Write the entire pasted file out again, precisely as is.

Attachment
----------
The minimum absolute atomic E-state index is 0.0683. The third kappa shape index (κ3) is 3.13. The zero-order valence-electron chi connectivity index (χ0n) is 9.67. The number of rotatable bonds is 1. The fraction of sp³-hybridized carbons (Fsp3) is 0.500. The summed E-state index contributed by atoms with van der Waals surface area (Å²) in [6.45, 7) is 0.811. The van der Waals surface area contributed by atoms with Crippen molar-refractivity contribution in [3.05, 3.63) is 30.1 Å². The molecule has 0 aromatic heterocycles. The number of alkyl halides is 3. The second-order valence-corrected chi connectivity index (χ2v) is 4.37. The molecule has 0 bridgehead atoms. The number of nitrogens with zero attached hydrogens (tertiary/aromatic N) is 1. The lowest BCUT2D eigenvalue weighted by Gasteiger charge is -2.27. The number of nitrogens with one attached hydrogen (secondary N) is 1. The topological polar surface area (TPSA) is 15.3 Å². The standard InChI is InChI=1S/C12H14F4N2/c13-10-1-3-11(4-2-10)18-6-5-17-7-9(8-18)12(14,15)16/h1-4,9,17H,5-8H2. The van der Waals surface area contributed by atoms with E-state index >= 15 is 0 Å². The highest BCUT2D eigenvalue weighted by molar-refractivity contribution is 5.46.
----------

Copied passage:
The minimum absolute atomic E-state index is 0.0683. The third kappa shape index (κ3) is 3.13. The zero-order valence-electron chi connectivity index (χ0n) is 9.67. The number of rotatable bonds is 1. The fraction of sp³-hybridized carbons (Fsp3) is 0.500. The summed E-state index contributed by atoms with van der Waals surface area (Å²) in [6.45, 7) is 0.811. The van der Waals surface area contributed by atoms with Crippen molar-refractivity contribution in [3.05, 3.63) is 30.1 Å². The molecule has 0 aromatic heterocycles. The number of alkyl halides is 3. The second-order valence-corrected chi connectivity index (χ2v) is 4.37. The molecule has 0 bridgehead atoms. The number of nitrogens with zero attached hydrogens (tertiary/aromatic N) is 1. The lowest BCUT2D eigenvalue weighted by Gasteiger charge is -2.27. The number of nitrogens with one attached hydrogen (secondary N) is 1. The topological polar surface area (TPSA) is 15.3 Å². The standard InChI is InChI=1S/C12H14F4N2/c13-10-1-3-11(4-2-10)18-6-5-17-7-9(8-18)12(14,15)16/h1-4,9,17H,5-8H2. The van der Waals surface area contributed by atoms with E-state index >= 15 is 0 Å². The highest BCUT2D eigenvalue weighted by molar-refractivity contribution is 5.46.